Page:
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Gustav Merkel.

gustav-merkel.jpgGustav Merkel, who was one of the peers among the composers of organ-music in Germany, was born at Oberoderwitz, Saxony, in 1827. His youthful days were not specially eventful, his musical studies being directed by Julius Otto and the celebrated organist, Dr. Johann Schneider, a resident of Dresden.

Merkel pursued his favorite study of composition with Reissiger and Schumann, the influence of the latter being frequently apparent in his earlier writings. In 1838 he was chosen organist of the Waesenkirche, Dresden, but retained the position only two years, becoming the organist of the Kreuzkirche in 1860, and Court Organist in 1864.

In 1862 he accepted a professorship in the Dresden Conservatorium, and in 1867 he was elected Director of the Singakademie, which position he held until 1873. He died in Dresden, October 30, 1885, at the age of fifty-eight.

Merkel’s printed compositions number nearly two hundred, most of which are for the organ. Foremost among these stand his nine “Organ Sonatas”: opera 30, 42, 80, 115, 118, 137, 140, 178, and 183.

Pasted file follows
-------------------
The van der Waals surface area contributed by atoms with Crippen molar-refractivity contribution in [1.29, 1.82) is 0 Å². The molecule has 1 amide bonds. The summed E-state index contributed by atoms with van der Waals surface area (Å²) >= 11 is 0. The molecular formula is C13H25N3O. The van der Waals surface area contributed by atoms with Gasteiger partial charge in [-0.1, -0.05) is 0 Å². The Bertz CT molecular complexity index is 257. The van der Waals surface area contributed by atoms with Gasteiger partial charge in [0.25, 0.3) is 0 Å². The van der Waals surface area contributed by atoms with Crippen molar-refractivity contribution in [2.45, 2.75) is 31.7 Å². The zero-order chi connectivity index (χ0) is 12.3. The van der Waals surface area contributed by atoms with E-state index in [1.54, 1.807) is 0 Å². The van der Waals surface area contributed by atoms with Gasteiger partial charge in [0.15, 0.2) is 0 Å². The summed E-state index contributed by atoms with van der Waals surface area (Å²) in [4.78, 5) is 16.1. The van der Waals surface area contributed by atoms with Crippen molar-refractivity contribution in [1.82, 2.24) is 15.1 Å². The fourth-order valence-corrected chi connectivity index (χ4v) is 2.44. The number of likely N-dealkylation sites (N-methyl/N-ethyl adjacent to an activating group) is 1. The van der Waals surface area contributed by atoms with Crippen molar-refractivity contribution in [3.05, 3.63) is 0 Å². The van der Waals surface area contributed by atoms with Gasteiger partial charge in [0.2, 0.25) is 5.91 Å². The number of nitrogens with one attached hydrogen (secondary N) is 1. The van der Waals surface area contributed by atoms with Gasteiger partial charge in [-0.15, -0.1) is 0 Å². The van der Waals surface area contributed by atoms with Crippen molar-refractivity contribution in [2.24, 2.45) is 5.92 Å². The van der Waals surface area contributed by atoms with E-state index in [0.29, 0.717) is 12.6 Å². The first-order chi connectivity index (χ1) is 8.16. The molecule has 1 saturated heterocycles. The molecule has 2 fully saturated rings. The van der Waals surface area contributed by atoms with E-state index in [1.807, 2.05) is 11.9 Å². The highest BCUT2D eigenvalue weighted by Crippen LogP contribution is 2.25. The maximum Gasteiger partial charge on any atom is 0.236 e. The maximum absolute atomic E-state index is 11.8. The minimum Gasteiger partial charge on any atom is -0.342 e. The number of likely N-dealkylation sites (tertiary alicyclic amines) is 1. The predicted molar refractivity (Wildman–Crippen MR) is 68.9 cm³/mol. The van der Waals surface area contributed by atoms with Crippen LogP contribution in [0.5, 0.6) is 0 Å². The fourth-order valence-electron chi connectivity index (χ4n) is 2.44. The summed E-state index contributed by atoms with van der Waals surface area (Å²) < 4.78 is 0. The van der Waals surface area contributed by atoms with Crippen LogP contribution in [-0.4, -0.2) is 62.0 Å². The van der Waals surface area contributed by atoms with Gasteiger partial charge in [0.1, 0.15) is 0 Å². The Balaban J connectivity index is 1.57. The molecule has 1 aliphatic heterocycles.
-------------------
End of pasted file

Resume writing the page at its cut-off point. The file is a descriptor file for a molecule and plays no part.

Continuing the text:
The first sonata, for four hands and double pedal, is the most effective duet ever written for the organ. (There is, by the way, a two-hand arrangement of this sonata by Otto Turk.)

The second sonata in G-minor has been played a great deal in this country and is probably the most popular of the set.

The fifth sonata, in D-minor, contains a very effective fugue, and the slow movement is a gem.

Of his other compositions the best known are the “Weinaehts-pastorale,” opus 56; “Pastorale in G,” opus 103; and the “Adagio in E,” opus 35: three compositions which, while bearing a striking resemblance, are overflowing with legitimate organ-effects.

Of the less-known compositions the following may be mentioned: “Variations on a Theme of Beethoven,” opus 45; “Fantasia and Fugue,” opus 104; “Introduction and Double Fugue,” opus 105; “Concert Satz in E-flat minor,” opus 141; “Fantasia in E-minor” (published by Ditson without opus- number).

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